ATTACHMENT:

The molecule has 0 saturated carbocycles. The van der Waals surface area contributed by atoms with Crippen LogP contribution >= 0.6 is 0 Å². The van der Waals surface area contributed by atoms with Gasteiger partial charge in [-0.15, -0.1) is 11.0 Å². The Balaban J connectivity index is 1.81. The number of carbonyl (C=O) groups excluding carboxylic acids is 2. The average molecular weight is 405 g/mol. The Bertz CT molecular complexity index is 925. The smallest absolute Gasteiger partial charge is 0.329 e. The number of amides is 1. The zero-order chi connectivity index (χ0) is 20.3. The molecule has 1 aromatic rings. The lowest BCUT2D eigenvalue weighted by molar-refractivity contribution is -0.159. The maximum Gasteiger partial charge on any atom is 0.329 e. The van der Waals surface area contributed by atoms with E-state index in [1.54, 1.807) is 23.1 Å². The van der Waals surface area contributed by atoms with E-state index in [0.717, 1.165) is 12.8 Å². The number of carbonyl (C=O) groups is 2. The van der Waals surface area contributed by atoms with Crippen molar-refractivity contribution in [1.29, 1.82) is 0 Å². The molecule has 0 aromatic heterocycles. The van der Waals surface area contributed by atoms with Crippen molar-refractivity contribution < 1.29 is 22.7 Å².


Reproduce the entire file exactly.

The molecule has 0 saturated carbocycles. The van der Waals surface area contributed by atoms with Crippen LogP contribution >= 0.6 is 0 Å². The van der Waals surface area contributed by atoms with Gasteiger partial charge in [-0.15, -0.1) is 11.0 Å². The Balaban J connectivity index is 1.81. The number of carbonyl (C=O) groups excluding carboxylic acids is 2. The average molecular weight is 405 g/mol. The Bertz CT molecular complexity index is 925. The smallest absolute Gasteiger partial charge is 0.329 e. The number of amides is 1. The zero-order chi connectivity index (χ0) is 20.3. The molecule has 1 aromatic rings. The lowest BCUT2D eigenvalue weighted by molar-refractivity contribution is -0.159. The maximum Gasteiger partial charge on any atom is 0.329 e. The van der Waals surface area contributed by atoms with E-state index in [1.54, 1.807) is 23.1 Å². The van der Waals surface area contributed by atoms with E-state index in [0.717, 1.165) is 12.8 Å². The number of carbonyl (C=O) groups is 2. The van der Waals surface area contributed by atoms with Crippen molar-refractivity contribution in [1.29, 1.82) is 0 Å². The molecule has 0 aromatic heterocycles. The van der Waals surface area contributed by atoms with Crippen molar-refractivity contribution < 1.29 is 22.7 Å².